Evie, my wife, delivered a fantastic paper entitled "Science Fiction: The Language of Bioethics Philosophy," in which she examined the (mis)use of Mary Shelley's Frankenstein, Aldous Huxley's Brave New World and Andrew Niccol's Gattaca in bioethical debates on cloning, genetic engineering and genetic discrimination. People really enjoyed it and it sparked some good conversations afterwards. Evie has her own blog, too.

On the last day of the con I presented my paper on generation starships in science fiction, which was quite well received. Question time was far less terrifying that I had anticipated and overall it was a very positive experience.

Me presenting my paper


There were some fascinating panels during the convention. I attended "Creating believable space travel" and "Hand-waving, rule-breaking and other dirty tricks of hard sf," both of which included panels of hard sf authors and scientists, including Gregory Benford. There was a great panel on copyright in the 21st century, which had Cory Doctorow as a panelist. A panel titled "Capes and skirts: the plight of female superheroes" was very heated, with two of the panelists discussing the objectification and mistreatment of women in comics, while the other (male) panelist became (unnecessarily) very defensive — much arguing ensued! There was, however, a very good panel on the history of women in Australian sf, which included panelists Lucy Sussex and Helen Merrick. There were also some great academic panels covering the environment and climate change, race in sf and feminism.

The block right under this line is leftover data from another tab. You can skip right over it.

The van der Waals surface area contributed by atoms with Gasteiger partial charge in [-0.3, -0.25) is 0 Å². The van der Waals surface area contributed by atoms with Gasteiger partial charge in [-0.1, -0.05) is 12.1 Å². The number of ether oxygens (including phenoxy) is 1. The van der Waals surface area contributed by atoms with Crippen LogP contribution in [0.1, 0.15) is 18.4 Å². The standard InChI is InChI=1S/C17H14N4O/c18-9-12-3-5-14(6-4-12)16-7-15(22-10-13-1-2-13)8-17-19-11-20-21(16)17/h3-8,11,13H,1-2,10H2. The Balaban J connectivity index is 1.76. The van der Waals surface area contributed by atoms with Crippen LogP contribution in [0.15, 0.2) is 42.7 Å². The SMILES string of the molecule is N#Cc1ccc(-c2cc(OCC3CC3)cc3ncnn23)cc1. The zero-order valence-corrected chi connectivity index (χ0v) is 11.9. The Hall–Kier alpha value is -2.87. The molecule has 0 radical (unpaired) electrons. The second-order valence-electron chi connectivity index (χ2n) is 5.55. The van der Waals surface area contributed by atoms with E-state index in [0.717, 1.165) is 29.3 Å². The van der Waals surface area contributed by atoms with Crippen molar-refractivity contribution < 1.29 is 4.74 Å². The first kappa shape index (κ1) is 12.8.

From left: Tom Moylan (m), Jonathan Cowie, John Clute, Glenda Larkin, Kim Stanley Robinson